On September 7, 2021, we proposed adding the pyramid pigtoe (Pleurobema rubrum, also known as the pink pigtoe), to the federal list of threatened and endangered species, as threatened (Read the proposal). On March 26, 2024 we withdrew that proposal, a decision based on new genetic research demonstrating that the pyramid pigtoe is not a distinct species (Read the withdrawal). 


In 2010, the Service was petitioned to place the pyramid pigtoe mussel on the federal list of theatened and endangered species. It was one of 404 species petitioned at the time by a handful of organizations. After reviewing the petition, in 2011 we found the petition presented substantial information indicating that listing the pyramid pigtoe may be warranted. That finding triggered a deeper examination of the data available, culminating in its proposed listing under the Endangered Species Act. Subsequent genetic research revealed the pyramid pigote is not a distinct species, but rather is the same animal as the more common round pigtoe (Read the article here - this is not a Service website and the Service is not responsible for its contents).

Public participation

The public comment period for this proposal was September 3 - November 8, 2021.

About the pyramid pigtoe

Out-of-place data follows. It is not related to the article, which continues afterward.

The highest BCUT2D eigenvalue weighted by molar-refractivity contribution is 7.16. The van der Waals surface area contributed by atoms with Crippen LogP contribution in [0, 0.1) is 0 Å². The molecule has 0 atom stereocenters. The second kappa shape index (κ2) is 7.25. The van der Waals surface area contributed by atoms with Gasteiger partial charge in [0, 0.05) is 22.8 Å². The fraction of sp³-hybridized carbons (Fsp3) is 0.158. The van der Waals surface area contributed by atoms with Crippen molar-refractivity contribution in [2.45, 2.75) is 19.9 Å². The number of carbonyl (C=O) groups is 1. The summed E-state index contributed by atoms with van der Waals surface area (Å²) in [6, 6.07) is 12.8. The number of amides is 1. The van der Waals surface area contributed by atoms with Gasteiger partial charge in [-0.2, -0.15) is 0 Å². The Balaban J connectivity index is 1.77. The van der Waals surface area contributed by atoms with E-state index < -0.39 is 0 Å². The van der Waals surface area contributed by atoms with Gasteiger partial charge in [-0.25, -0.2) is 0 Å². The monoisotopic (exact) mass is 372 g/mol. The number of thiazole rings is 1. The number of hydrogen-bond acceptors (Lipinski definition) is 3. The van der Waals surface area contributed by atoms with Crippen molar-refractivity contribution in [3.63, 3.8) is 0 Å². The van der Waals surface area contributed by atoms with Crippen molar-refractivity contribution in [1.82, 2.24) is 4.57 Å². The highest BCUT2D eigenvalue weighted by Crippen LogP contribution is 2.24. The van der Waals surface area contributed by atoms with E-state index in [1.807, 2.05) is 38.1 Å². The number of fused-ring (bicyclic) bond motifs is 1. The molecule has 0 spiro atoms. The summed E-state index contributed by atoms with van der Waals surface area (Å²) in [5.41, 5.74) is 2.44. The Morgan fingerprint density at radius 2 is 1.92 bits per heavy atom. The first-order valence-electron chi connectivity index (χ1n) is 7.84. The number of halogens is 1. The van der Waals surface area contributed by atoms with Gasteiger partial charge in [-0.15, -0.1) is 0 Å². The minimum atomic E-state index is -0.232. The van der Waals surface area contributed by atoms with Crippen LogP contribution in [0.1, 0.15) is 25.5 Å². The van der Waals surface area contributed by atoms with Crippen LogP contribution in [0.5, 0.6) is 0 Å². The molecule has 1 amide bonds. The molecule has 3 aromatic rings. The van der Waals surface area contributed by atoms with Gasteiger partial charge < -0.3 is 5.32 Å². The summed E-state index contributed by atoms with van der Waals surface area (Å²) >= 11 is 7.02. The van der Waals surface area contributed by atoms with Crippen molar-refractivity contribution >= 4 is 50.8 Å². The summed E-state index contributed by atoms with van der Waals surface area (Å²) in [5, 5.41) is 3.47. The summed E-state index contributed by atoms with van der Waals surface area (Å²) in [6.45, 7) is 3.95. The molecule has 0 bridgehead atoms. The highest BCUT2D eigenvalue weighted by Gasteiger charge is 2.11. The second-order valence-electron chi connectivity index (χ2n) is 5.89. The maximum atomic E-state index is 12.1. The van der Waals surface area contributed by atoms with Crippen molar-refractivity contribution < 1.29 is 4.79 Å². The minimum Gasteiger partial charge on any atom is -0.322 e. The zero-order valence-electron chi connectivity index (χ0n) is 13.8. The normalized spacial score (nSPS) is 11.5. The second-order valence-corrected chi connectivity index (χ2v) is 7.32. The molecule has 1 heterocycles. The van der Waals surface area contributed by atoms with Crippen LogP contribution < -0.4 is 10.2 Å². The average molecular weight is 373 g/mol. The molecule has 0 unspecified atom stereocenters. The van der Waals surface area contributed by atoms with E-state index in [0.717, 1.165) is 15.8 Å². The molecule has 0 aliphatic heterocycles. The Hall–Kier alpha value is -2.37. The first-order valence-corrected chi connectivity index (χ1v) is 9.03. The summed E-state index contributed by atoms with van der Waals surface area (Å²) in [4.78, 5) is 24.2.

Today, the mussel is known to be in Alabama, Arkansas, Kentucky, Louisiana, Mississippi, Ohio, Oklahoma, Tennessee and Virginia. It has disappeared from Illinois, Indiana, Iowa, Kansas, Minnesota, Missouri, Pennsylvania, West Virginia and Wisconsin.

The pyramid pigtoe grows up to 3.6 inches long and may live up to 45 years. It lives in medium to large rivers, preferring a mixture of sand, gravel and cobble stream bottoms. It has suffered negative impacts from influences common to central U.S. streams, including habitat fragmentation from dams and other barriers, habitat loss, degraded water quality from chemical contamination and erosion, direct mortality from dredging and harvest, and the proliferation of invasive species invasive species
An invasive species is any plant or animal that has spread or been introduced into a new area where they are, or could, cause harm to the environment, economy, or human, animal, or plant health. Their unwelcome presence can destroy ecosystems and cost millions of dollars.

Learn more about invasive species
, such as the zebra mussel, Asian clam and black carp.

Contact Information



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Serving western North Carolina and southern Appalachia by conserving our most imperiled species and working with federal agencies to conserve plants, fish, and wildlife.